Even if your grandpa didn’t walk uphill to school both ways, or have to break the ice on the bucket before fetching a drink with the dipper, you probably have iconic images in your mind of the one-room schoolhouse. It’s a storied piece of America’s past dating back to the Colonial era.
But in most of America, the idea of students of all ages learning in a single classroom, with a single teacher, has long been as dated as the donkey cart. Urbanization, the advent of the school bus, and the quest to standardize and upgrade education spelled doom for the one-room school in the last century.
“Modern roads, modern transportation and modern minds open to the future, cannot tolerate the condition that attends the one-teacher school,” wrote the Tuscaloosa News in 1931. At that time there were still a reported 150,000 such schools nationwide. “Their abolition is certain and every decrease in their number means increased intelligence for the children of the present and of posterity.”
Well, as with many things in life, old can suddenly become new again. Today, the “micro-school” is being touted as an important model for creating innovative, personalized learning experiences. Such an environment, the thinking goes, can ease the creation of close relationships among teachers and students. And it can provide an easy venue for experimentation.
Matt Candler founded 4.0 Schools, a New Orleans-based incubator that helps launch for-profit and nonprofit education ventures, including mSchool, which establishes small “pop-up classrooms” with online curricula in community centers. He wrote recently about the return of the micro-school.
“I think there’s such a massive demand for better options public and private,” Candler tells me. “I think it’s very likely you’ll see a NOLA-launched micro- school, if not a wave of them.”
For much of the 20th Century, schools got bigger, not smaller. And there were good reasons for it, like reducing costs and making greater use of diverse teacher expertise.
But now, software and Internet connectivity are nudging the cost of a broader, high-quality curriculum towards zero. You don’t necessarily need a dedicated Swahili teacher to teach Swahili. Candler and others believe the costs of large schools are starting to outweigh their benefits.
These micro-schools take many forms. Enrollment can range from a few students, to a few dozen. Some, like the Tiny School in Abilene, Tex., are simply collectives of homeschooling families who get together and hire a teacher. “We decided if we could get through the first year, and [our daughter] Mary thought school was a good place to be, we would have succeeded,” says Matthew Lowe, who started Tiny School last year with six kindergarten students, three days a week, in a borrowed church. This year, the school will have three mixed-age classrooms with three teachers. “After the year was over, the kids were disappointed and asked when they could start again,” Lowe said. “That seemed like a pretty good sign.”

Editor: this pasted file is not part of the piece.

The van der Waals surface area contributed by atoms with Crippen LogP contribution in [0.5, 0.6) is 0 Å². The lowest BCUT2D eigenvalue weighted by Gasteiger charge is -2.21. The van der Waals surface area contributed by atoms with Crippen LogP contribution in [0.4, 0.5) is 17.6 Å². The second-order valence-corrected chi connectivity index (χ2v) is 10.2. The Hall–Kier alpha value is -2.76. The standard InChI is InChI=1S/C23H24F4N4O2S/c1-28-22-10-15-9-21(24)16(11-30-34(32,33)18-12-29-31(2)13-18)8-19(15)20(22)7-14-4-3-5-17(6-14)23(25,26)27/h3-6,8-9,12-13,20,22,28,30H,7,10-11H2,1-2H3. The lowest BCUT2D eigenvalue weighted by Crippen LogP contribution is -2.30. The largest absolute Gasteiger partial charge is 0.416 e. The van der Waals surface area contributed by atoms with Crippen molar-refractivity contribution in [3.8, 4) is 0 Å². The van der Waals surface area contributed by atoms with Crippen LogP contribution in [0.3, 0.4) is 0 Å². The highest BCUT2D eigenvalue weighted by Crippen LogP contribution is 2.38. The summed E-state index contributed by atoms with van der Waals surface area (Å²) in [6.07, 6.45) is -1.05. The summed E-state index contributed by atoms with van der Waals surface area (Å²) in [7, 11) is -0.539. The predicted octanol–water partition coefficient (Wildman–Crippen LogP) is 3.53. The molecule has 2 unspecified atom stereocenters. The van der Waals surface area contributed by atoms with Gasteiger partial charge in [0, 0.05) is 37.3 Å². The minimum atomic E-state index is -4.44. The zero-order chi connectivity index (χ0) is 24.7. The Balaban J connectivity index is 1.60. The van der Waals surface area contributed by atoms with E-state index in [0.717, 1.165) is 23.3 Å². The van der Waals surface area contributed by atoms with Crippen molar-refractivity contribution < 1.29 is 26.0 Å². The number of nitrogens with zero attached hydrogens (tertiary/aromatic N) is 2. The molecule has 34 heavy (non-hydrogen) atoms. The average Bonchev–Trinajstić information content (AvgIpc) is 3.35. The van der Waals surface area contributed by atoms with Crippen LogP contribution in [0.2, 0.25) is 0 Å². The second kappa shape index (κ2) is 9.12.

Others, like Brightworks in San Francisco, the Brooklyn Apple Academy, and Acton Academy in Austin, largely follow the vision of one educator, be it project-based learning, an arts focus, or the Socratic method. Brightworks founder Gever Tulley, founder of Brightworks, coined the term “hyper-local micro-school.”
Micro-schools can transcend the isolation of those rural cabins of yore with social media and digital resources, field trips and visiting experts arriving by Google Hangout. Supporters say they can function as small nodes in a global learning network. That’s the vision of alt.school, a startup founded by a former Google employee that has raised a reported $33 million in venture capital. Alt.school will open micro-schools in four different San Francisco neighborhoods this fall. Each features from one to four mixed-age classrooms. The schools will share a single software platform that creates a personalized learning plan for each student and helps measure their progress. Alt.school boasts a team of researchers and will enlist teachers in conducting classroom experiments for “continuous improvement.” The company’s business plan calls for it to expand nationwide.
Among public schools, where funding is a perennial issue and class size a perennial lament, the one-room schoolhouse is a dwindling species. NPR reported in 2005 that there were fewer than 400 left. Maybe the micro-school could, ahem, make the idea big again.